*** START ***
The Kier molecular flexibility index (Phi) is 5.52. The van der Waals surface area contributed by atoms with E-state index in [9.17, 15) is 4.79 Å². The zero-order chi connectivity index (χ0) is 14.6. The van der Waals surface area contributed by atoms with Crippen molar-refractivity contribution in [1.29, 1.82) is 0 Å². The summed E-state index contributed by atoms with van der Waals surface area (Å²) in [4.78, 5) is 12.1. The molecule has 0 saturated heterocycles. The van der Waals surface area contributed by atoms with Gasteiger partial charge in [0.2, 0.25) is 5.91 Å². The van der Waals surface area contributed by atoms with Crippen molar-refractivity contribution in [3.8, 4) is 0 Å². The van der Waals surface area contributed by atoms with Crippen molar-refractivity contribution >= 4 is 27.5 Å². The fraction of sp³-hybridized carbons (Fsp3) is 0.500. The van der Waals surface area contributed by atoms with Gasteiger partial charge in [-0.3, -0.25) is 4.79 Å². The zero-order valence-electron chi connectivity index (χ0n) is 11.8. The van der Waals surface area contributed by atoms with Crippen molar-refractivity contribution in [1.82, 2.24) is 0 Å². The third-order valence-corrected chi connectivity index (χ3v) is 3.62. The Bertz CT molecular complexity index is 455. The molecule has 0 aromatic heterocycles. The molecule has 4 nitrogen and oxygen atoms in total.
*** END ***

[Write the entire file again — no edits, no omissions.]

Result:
The Kier molecular flexibility index (Phi) is 5.52. The van der Waals surface area contributed by atoms with E-state index in [9.17, 15) is 4.79 Å². The zero-order chi connectivity index (χ0) is 14.6. The van der Waals surface area contributed by atoms with Crippen molar-refractivity contribution in [1.29, 1.82) is 0 Å². The summed E-state index contributed by atoms with van der Waals surface area (Å²) in [4.78, 5) is 12.1. The molecule has 0 saturated heterocycles. The van der Waals surface area contributed by atoms with Gasteiger partial charge in [0.2, 0.25) is 5.91 Å². The van der Waals surface area contributed by atoms with Crippen molar-refractivity contribution in [3.8, 4) is 0 Å². The van der Waals surface area contributed by atoms with Crippen molar-refractivity contribution >= 4 is 27.5 Å². The fraction of sp³-hybridized carbons (Fsp3) is 0.500. The van der Waals surface area contributed by atoms with Gasteiger partial charge in [-0.3, -0.25) is 4.79 Å². The zero-order valence-electron chi connectivity index (χ0n) is 11.8. The van der Waals surface area contributed by atoms with Crippen molar-refractivity contribution in [1.82, 2.24) is 0 Å². The third-order valence-corrected chi connectivity index (χ3v) is 3.62. The Bertz CT molecular complexity index is 455. The molecule has 0 aromatic heterocycles. The molecule has 4 nitrogen and oxygen atoms in total.